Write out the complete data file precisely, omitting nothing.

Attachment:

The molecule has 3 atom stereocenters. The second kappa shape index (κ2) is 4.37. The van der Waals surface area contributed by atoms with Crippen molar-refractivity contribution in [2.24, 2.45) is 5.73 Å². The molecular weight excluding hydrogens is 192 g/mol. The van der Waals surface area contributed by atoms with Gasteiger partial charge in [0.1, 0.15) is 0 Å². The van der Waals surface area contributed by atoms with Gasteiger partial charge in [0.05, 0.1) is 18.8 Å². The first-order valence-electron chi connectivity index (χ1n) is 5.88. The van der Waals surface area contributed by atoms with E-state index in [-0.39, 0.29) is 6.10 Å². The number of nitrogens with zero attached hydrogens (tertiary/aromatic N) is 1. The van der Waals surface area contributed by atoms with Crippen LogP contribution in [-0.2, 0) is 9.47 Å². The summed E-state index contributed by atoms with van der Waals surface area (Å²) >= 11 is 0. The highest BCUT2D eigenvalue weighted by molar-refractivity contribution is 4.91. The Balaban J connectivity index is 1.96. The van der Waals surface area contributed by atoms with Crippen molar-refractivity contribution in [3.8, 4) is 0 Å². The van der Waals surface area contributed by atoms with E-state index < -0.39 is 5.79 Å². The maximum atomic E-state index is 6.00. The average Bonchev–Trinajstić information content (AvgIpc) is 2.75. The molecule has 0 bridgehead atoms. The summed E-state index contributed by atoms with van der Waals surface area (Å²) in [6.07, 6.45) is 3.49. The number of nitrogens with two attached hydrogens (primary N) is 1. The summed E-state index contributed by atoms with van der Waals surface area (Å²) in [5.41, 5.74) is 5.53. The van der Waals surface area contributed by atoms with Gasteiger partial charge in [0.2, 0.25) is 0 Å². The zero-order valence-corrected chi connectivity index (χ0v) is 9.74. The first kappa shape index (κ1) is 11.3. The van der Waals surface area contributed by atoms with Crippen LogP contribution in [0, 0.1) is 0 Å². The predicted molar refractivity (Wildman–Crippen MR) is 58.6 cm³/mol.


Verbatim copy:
The molecule has 3 atom stereocenters. The second kappa shape index (κ2) is 4.37. The van der Waals surface area contributed by atoms with Crippen molar-refractivity contribution in [2.24, 2.45) is 5.73 Å². The molecular weight excluding hydrogens is 192 g/mol. The van der Waals surface area contributed by atoms with Gasteiger partial charge in [0.1, 0.15) is 0 Å². The van der Waals surface area contributed by atoms with Gasteiger partial charge in [0.05, 0.1) is 18.8 Å². The first-order valence-electron chi connectivity index (χ1n) is 5.88. The van der Waals surface area contributed by atoms with E-state index in [-0.39, 0.29) is 6.10 Å². The number of nitrogens with zero attached hydrogens (tertiary/aromatic N) is 1. The van der Waals surface area contributed by atoms with Crippen LogP contribution in [-0.2, 0) is 9.47 Å². The summed E-state index contributed by atoms with van der Waals surface area (Å²) >= 11 is 0. The highest BCUT2D eigenvalue weighted by molar-refractivity contribution is 4.91. The Balaban J connectivity index is 1.96. The van der Waals surface area contributed by atoms with Crippen molar-refractivity contribution in [3.8, 4) is 0 Å². The van der Waals surface area contributed by atoms with E-state index < -0.39 is 5.79 Å². The maximum atomic E-state index is 6.00. The average Bonchev–Trinajstić information content (AvgIpc) is 2.75. The molecule has 0 bridgehead atoms. The summed E-state index contributed by atoms with van der Waals surface area (Å²) in [6.07, 6.45) is 3.49. The number of nitrogens with two attached hydrogens (primary N) is 1. The summed E-state index contributed by atoms with van der Waals surface area (Å²) in [5.41, 5.74) is 5.53. The van der Waals surface area contributed by atoms with Gasteiger partial charge in [0.2, 0.25) is 0 Å². The zero-order valence-corrected chi connectivity index (χ0v) is 9.74. The first kappa shape index (κ1) is 11.3. The van der Waals surface area contributed by atoms with Crippen LogP contribution in [0, 0.1) is 0 Å². The predicted molar refractivity (Wildman–Crippen MR) is 58.6 cm³/mol.